Germanic paganism forming a formal religion.

How could this happen, and what would result?

What would this religion look like (structure, values)
 
The result relies largely on the cause. If it's because of Roman influences (which seems necessary in order to get everyone looking the same way), that'd rather change a lot since I doubt the ceremonial role of Germanic kings in their religion would sit well with the Romans. Germanic paganism, as did Roman, was heavily intertwined with the ruling classes, which is part of why both gave way to Christianity amongst the common people. (as far as I know) Unless something radical happens I doubt you'd see a separate clergy develop.
 
I was expecting a dualistic secular system, with major religious heads also being powerful secular rulers.

Where would roman influences come from? Could have really early Varangians?

I think a unified church might come from a Viking Charlemagne uniting the Norse homelands, and solidifying his control.
 

Deleted member 97083

I was expecting a dualistic secular system, with major religious heads also being powerful secular rulers.

Where would roman influences come from? Could have really early Varangians?

I think a unified church might come from a Viking Charlemagne uniting the Norse homelands, and solidifying his control.
Perhaps Scandinavia is united by one king, a "Viking Charlemagne" as you said, after a series of brutal campaigns. But now he has to secure his rule. So he makes a bargain with his new vassals: if the earls will cede most of their political authority to the king, then the king will cede most of his religious authority to his earls. However, the king retains one important religious power: the ability to appoint one high priest from his many vassals. This could create the beginning of an organized priesthood, and some sort of hierarchy.
 
I would also suspect religious lore to include a profetsised emperor of the north, who will crush the Heathans and bring Thor to all. Because Vikings love to conquest.
 
Perhaps Scandinavia is united by one king, a "Viking Charlemagne" as you said, after a series of brutal campaigns. But now he has to secure his rule. So he makes a bargain with his new vassals: if the earls will cede most of their political authority to the king, then the king will cede most of his religious authority to his earls. However, the king retains one important religious power: the ability to appoint one high priest from his many vassals. This could create the beginning of an organized priesthood, and some sort of hierarchy.

So the vassals would form a religious council? (Odinthing? From the local metings called thing) I can see a Scandinavian empire trying to conquer outside Scandinavia so that less power rests in the hands of the earls who are in the odinthing.
 

Deleted member 97083

So the vassals would form a religious council? (Odinthing? From the local metings called thing) I can see a Scandinavian empire trying to conquer outside Scandinavia so that less power rests in the hands of the earls who are in the odinthing.
They could form a council, or they could have a more decentralized system where each earl has independent religious authority over their own earldom. The latter seems more likely, as the Norse could only be convinced of so much centralization at once.
 
Take a modern neopagan cult and get them to start wearing business suits. Harder than it sounds perhaps, but in the end it would satisfy your request for a formal germanic paganism.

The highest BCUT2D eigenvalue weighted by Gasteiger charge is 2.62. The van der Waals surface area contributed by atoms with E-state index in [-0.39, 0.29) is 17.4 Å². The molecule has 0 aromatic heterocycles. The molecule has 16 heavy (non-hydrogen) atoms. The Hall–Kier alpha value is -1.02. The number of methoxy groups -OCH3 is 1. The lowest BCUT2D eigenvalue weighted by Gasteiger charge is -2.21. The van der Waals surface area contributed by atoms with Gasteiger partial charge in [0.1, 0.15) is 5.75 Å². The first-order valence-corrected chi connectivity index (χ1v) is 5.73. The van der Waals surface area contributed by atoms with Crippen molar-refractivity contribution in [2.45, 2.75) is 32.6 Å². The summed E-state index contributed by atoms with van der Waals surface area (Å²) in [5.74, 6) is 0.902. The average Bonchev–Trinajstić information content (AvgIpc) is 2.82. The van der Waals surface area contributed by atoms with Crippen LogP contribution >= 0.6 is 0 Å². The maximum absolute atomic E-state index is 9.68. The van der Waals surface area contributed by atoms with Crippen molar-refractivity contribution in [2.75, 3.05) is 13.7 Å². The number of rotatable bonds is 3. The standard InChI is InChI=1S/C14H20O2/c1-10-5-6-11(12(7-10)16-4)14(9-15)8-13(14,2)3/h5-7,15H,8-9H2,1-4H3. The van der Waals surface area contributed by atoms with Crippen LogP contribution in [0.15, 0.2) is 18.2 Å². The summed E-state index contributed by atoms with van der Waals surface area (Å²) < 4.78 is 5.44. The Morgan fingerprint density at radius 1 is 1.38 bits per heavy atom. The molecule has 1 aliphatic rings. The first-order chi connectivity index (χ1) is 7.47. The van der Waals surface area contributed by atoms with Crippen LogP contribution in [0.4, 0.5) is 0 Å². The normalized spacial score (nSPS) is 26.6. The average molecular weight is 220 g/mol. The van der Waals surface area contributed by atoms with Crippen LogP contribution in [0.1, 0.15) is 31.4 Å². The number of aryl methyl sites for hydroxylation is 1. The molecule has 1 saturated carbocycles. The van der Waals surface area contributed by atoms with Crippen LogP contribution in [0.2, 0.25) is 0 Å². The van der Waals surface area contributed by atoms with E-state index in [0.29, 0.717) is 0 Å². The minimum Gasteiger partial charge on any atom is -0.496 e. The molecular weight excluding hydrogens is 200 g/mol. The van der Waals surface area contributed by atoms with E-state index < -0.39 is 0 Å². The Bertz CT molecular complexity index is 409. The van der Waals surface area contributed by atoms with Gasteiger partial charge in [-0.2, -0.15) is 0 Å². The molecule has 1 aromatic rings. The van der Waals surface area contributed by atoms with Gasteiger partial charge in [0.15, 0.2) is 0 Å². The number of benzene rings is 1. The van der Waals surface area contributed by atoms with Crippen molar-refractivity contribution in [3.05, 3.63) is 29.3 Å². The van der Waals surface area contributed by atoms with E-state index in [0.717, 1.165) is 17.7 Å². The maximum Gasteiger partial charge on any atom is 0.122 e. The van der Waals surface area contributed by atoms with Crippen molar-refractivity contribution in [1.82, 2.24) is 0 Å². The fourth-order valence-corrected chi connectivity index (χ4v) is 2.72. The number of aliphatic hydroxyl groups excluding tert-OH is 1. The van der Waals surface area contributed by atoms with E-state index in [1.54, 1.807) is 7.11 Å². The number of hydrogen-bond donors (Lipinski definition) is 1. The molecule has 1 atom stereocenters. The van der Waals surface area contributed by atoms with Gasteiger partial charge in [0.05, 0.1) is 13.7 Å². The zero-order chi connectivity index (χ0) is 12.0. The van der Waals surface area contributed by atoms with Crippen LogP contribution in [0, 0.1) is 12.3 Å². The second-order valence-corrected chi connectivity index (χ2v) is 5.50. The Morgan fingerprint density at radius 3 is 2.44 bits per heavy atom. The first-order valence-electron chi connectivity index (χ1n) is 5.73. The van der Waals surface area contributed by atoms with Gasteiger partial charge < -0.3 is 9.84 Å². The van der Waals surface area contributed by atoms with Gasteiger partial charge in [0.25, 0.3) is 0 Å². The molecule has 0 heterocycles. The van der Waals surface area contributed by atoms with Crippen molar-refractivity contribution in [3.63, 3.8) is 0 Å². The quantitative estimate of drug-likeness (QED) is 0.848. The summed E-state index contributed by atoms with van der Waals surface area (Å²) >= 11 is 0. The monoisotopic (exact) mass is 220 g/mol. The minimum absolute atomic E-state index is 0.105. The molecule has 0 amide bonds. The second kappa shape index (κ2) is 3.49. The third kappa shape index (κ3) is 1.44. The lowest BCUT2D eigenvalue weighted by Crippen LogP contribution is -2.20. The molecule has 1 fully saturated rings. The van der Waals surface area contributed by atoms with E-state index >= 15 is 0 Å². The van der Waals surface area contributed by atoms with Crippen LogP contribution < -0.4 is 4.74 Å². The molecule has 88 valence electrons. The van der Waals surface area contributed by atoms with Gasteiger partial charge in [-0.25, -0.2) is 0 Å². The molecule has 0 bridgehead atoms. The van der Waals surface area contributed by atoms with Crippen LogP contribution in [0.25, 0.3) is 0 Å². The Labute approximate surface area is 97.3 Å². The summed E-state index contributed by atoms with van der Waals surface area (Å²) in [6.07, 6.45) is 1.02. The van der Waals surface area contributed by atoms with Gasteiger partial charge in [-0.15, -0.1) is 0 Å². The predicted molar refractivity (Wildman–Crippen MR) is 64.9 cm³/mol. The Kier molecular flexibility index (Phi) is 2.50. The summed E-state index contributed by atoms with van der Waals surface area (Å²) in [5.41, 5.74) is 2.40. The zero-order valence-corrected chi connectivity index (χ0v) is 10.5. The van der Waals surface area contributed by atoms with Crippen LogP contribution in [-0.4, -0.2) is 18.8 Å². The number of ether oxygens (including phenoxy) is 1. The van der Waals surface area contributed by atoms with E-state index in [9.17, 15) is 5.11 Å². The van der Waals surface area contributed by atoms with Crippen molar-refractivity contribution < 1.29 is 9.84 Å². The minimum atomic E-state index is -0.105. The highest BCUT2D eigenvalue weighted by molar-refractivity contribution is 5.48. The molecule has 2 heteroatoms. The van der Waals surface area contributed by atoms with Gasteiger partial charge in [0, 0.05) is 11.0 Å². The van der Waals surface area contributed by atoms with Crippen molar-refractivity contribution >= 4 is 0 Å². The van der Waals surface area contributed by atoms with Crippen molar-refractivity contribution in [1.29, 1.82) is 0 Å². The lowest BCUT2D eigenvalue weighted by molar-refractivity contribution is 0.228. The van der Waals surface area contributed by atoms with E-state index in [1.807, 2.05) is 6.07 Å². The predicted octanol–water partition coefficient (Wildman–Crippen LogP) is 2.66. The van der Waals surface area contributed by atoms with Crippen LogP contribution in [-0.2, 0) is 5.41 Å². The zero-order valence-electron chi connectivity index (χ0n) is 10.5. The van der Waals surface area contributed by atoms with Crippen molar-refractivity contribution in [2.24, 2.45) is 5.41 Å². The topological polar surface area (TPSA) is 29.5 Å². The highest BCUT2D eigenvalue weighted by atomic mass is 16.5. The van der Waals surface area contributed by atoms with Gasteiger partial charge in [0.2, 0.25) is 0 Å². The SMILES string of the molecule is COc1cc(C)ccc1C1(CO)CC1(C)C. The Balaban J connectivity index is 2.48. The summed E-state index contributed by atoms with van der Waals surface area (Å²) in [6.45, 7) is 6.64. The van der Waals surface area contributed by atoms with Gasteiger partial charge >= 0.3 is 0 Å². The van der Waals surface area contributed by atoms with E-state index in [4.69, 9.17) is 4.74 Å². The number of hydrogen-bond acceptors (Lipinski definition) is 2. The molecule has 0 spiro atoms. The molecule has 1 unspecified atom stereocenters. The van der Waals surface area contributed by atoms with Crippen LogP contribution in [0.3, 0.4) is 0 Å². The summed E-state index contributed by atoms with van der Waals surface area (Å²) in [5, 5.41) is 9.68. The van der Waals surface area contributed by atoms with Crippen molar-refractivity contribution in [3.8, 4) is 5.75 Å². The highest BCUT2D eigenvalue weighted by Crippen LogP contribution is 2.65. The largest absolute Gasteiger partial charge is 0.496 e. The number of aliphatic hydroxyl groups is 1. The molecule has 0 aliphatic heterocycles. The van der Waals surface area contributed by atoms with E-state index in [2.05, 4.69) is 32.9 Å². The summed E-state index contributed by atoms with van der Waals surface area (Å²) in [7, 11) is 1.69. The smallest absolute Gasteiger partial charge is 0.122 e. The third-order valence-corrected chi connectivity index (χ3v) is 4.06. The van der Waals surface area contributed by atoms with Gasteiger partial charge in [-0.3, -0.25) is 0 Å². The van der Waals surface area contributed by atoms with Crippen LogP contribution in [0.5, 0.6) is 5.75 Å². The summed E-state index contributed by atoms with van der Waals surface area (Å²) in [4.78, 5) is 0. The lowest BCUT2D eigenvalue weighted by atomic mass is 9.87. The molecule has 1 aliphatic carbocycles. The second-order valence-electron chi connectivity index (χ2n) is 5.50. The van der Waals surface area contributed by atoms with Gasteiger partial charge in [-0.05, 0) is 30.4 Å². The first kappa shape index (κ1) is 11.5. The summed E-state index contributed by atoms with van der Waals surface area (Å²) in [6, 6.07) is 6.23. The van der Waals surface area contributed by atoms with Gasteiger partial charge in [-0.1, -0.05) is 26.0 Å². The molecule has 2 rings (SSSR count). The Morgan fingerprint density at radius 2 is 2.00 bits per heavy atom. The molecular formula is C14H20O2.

But seriously, I think the question is rooted in some odd assumptions about the nature of premodern religion. Any organized faith that emerges from Germanic paganism simply won't be recognized and won't recognize itself as Germanic paganism - it will recognize itself as something distinct, the way that Buddhists recognized themselves as distinct from Vedic Hinduism or Islam recognized itself as different from the Abrahamic faiths and Arab paganism. They didn't call themselves followers of the "Arab religion", and once their faith was understood, neither did their neighbors.
 
What exactly is a 'formal religion'?

The Germanic/Norse were traditionally very autonomous in their communities. I think, rather than changing this, you need to have religious authority extend to this. You might see Germanic religion (Wodenism?) becoming a lot like today's Christianity, except very early; people pray (/make their offerings), but don't necessarily go to church every Sunday, or even observe the sanctity of religious law. You'll find a lot of people, for example, have extramarital sex but still kneeling at their beds every other night.

A lot of people think that the Germanic Pagans need to codify and unify their religion in order to resist the encroachment of more organised faiths, but I disagree. The whole point of the Germanic/Norse system is personal autonomy, and I think if it is stressed within their society that Christiandom does not allow for his level of personal freedom, then the individual pagans would be less inclined to convert.
 

Deleted member 97083

But seriously, I think the question is rooted in some odd assumptions about the nature of premodern religion. Any organized faith that emerges from Germanic paganism simply won't be recognized and won't recognize itself as Germanic paganism - it will recognize itself as something distinct, the way that Buddhists recognized themselves as distinct from Vedic Hinduism or Islam recognized itself as different from the Abrahamic faiths and Arab paganism. They didn't call themselves followers of the "Arab religion", and once their faith was understood, neither did their neighbors.
That in itself is a very odd assumption about premodern religion.

All religions change over time. The Sassanids believed they were following the one, true, unchanged Zoroastrian religion of Cyrus the Great. However not only was Cyrus the Great probably not a Zoroastrian*, but the Sassanids themselves made significant changes to the religion, creating a much more organized, hierarchical, political, and also less scriptural version of the faith. This caused a great deal of conflict with traditionalists who then formed a variety of splinter religions. The original Zoroastrianism itself undergoing even more change in response.

Much can be said about the evolution of Roman religion, which varied from a polytheistic pantheon very similar to that of the Greeks, to Neoplatonist and Stoicist influenced branches, foreign borrowed gods and goddesses, and the cult of Sol Invictus; yet all of these considered themselves the Roman religion.